Out of the 432 isolates, [Table/Fig-5] 85(19.67%) were ESBL producers, 69(15.97%) were AmpC β-lactamase producers and 299(69.22%) isolates didn’t show any evidence of the production of β-lactamases. 21(4.86%) isolates were positive for both ESBLs and AmpC.

ESBL production was observed in 23.38% of isolated E.coli, 19.82% of the Klebsiella pneumoniae isolates and in 62.5% of the Citrobacter freundii isolates. Out of the 23.38% ESBL producing E. coli, 20.78% produced pure ESBLs and 2.6% produced mixed ESBLs i.e. ESBLs + AmpC. Out of the 19.82% ESBL producing Klebsiella pneumoniae, 14.41% produced pure ESBLs and 5.41% produced mixed ESBLs i.e. ESBLs + AmpC. The AmpC production was predominant in Citrobacter freundii (62.5%), followed by Enterobacter cloacae (52.63%) and the non-fermenters (44.44%).∗ A mixed β-lactamase (ESBL and AmpC) production was observed in 4 - E.coli, 4 - Ps. aeruginosa, 6 - Klebsiella pneumoniae, 2 - Enterobacter cloacae, 2 - Proteus mirabilis, and 3-Citrobacter freundii isolates.

All the β-lactamase producing organisms were susceptible to Imipenem. Out of the 64 pure ESBL producers, 55 (85.94%) were from indoor patients and 9(14.06%) were from outdoor patients. Out of the48 pure AmpC producers, 42(87.5%) were from indoor patients and 6(12.5%) were from outdoor patients. All (21) the mixed beta lactamase (ESBL + AmpC) producers were from indoor patients.


The knowledge on the extent of the ESBL mediated resistance appears to be limited due to the inability of the standardized methods of susceptibility testing or the commercially available systems to detect this resistance (7). The emergence and the spread of the ESBL producing strains have led to questions regarding the optimal therapy for infections which are caused by the ESBL producing strains (8). The confirmation of the ESBL production by clavulanic acid inhibition can be difficult in some strains, not only because the activity of the β-lactamase varies with different substrates, but also because the organism may contain additional resistance mechanisms that can mask the presence of the ESBL activity (9).

The AmpC β-lactamases are cephalosporinases which belong to the molecular class C, as was classified by Ambler and group I under a classification scheme of Bush and Jacoby et al. These are clinically significant as they may confer resistance to a wide variety of β-lactam drugs which include α-methoxy-β-lactams, narrow, expanded and broad-spectrum cephalosporins, aztreonam and most significantly, the β-lactam plus the β-lactamase inhibitor combinations (10). The AmpC producing organisms can act as a hidden reservoir for the ESBLs. Enterobacteriaceae which produce both AmpC and ESBLs have been increasingly reported worldwide. Also, the high-level expression of the AmpC β-lactamases may mask the recognition of the ESBLs (4).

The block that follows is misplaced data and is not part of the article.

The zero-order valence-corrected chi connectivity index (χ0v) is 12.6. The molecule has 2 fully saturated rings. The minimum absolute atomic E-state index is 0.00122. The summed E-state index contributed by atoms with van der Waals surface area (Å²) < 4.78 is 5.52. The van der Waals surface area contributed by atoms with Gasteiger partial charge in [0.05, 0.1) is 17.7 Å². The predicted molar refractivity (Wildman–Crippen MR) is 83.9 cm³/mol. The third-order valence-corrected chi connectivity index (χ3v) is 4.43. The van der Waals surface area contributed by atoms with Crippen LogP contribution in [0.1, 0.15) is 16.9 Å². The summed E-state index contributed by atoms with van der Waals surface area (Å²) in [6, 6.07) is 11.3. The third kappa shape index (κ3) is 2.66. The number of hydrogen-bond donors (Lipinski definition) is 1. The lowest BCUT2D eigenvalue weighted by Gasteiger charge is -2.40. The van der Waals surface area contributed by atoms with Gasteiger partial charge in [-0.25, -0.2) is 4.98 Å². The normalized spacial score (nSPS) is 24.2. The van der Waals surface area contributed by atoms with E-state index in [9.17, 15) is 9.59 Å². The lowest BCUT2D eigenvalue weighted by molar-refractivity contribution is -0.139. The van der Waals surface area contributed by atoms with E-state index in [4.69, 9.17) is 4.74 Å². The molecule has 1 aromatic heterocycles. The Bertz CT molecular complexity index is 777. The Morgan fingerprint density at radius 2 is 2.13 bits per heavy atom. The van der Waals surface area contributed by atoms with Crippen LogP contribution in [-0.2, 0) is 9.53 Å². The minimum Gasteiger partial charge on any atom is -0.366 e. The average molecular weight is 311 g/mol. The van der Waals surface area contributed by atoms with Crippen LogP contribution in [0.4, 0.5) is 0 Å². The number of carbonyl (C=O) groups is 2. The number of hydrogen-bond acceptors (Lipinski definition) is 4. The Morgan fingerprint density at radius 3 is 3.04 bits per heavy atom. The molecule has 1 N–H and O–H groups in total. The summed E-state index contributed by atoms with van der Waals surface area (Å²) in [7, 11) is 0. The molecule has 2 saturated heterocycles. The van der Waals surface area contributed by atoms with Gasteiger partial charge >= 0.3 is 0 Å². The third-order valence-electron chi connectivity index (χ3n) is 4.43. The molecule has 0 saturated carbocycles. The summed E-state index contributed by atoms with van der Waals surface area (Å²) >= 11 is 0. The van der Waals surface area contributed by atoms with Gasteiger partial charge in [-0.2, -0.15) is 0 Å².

In our study, 19.67% were ESBL producers as against Emery et al’s (11) and Spanu et al’s (12) findings which reported ESBL prevalence in 1.2% and 6.3% isolates respectively. Stratchounski et al (13) and Sanguinetti et al (14) had reported in their studies that 66.7% and 62.55% were ESBL producers. The studies which were carried out by Cormican et al (7), D’Agata E. et al (15), Navon et al (16), Tankhiwale et al (17) and Wang et al (18) reported isolation rates of 17.33%, 13.1%, 19%, 19.35% and 16.67% respectively. This also proved that the prevalence of ESBLs among the clinical isolates varied from country to country and institution to institution within the country. In our study, AmpC production was seen in 15.97% isolates as against Ratna AK et al’s (19) findings (3.3%) and Rodrigues et al’s (5) findings (66.43%). Moland et al (20) and Sanguinetti et al (14) found the prevalence of the AmpC production to be 10.67% and 15.1% respectively.

Though the presence of the beta lactamases in the indoor patients was significantly high as compared to that in the outdoor patients, beta lactamases are also found in community acquired infections.


Regular monitoring of the incidence of the β-lactamase production by the organisms is necessary. Along with the detection of ESBL, it is necessary to detect AmpC β-lactamases, as they can act as hidden reservoirs for the ESBLs. Enterobacteriaceae which produce both AmpC and ESBLs have been increasingly reported worldwide. Also, the high-level expression of the AmpC β-lactamases may mask the recognition of the ESBLs.

To prevent the spread of the β-lactamase producing strains, hospitals must have functional hospital infection control committee with an appropriate hospital antibiotic policy, with regular updates. As the β-lactamase producing organisms are also present in the outdoor patients, they also should be screened for the presence of β-lactamases. Also, attempts should be made to prevent the dissemination of the β-lactamases in the community. The carbapenems should be kept as reserve drugs and they should be used only in patients who have infections which are caused by multi-drug resistant strains, especially the strains which produce extended-spectrum and AmpC β-lactamases. The detection of ESBLs and AmpC beta lactamases by this method is simple and any microbiology laboratory can do it along with the routine antibiotic susceptibility testing.